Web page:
Sometimes, you just get tired of taking notes and you just want to show up and have a fun adventure. And then another. And another. Enter: The Adventure of the Week Campaign. Which has nothing to do with meatballs. Except when it does.
Character arcs are really awesome things that movies just don’t believe in anymore. But I sure as hell do. And you should to. And you should want them in your D&D game. Let me tell you how to get them.
Remember how I made an awful armor table three weeks ago? Well, let’s turn that AWFUL into AWESOME with two simple words: elegance and extensibility.
No type of campaign is more iconic than the Epic Quest Campaign, especially the Save the World Campaign. Well, unless you count Dungeon Delve Campaigns. And Adventure of the Week Campaigns. But shut up. We’re talking about Epic Quest and Save the World Campaigns.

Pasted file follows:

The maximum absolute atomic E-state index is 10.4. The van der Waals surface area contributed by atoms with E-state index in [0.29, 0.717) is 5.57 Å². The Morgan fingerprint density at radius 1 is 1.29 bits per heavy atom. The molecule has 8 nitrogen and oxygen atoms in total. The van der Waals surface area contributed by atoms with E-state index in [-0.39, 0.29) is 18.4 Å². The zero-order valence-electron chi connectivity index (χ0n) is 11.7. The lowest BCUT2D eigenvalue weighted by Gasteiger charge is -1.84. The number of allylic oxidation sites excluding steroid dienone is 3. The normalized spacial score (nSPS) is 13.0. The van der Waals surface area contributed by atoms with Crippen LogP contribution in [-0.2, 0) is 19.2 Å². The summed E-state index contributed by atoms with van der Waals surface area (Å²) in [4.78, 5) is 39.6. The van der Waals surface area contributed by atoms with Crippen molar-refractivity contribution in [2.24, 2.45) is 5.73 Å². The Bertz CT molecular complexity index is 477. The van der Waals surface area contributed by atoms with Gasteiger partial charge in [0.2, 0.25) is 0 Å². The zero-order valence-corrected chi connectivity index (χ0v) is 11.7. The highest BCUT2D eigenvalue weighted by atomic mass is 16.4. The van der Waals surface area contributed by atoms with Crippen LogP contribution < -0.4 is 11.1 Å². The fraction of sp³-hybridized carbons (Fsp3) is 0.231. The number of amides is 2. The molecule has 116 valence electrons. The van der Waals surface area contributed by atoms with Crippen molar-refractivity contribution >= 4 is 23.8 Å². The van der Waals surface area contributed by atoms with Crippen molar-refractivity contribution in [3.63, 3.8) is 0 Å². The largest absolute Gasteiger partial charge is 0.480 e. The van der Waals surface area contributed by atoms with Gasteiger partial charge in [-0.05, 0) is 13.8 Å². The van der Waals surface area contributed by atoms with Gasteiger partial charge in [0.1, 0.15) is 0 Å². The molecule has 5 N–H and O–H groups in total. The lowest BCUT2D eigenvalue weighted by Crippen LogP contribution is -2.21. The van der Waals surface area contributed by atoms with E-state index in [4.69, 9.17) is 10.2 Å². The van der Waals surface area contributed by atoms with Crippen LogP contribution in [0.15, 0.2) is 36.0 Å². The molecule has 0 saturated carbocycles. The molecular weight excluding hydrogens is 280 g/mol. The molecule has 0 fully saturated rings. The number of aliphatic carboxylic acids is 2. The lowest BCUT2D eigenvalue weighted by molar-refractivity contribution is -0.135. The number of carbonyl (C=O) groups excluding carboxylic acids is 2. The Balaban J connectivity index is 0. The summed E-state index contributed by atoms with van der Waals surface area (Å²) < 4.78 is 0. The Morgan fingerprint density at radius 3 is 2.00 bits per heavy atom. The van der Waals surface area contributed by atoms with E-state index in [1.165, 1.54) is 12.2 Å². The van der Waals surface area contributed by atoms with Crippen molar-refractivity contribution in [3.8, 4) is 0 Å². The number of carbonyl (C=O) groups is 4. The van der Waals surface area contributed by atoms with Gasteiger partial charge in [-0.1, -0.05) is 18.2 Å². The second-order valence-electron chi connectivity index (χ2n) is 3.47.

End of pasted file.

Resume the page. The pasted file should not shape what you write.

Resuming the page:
We all know that innovation is the most important thing ever in games, right? So why don’t more people choose what’s innovative over what’s familiar? And what does that mean for you as a GM?
Some GMs just don’t know when to stop. And, lucky for you, I’m one of them. What started as a simple effort to reskin some armor for my upcoming campaign turned into a massive overhaul of the D&D equipment system. And here’s where that overhaul began.
Once upon a time, I claimed to be the only one to know what game balance actually was and to be able to define at least three types of game balance in RPGs. Now that everyone has forgotten that I said that, it’s time to explain what I meant.
It’s time to look ahead to new beginnings. Specifically, the beginning of my new campaign. And since I went through all of the trouble of running a Session Zero and writing a Pitch, I thought I’d let you see exactly how I developed MY upcoming campaign. Merry F$%&ing Christmas or whatever.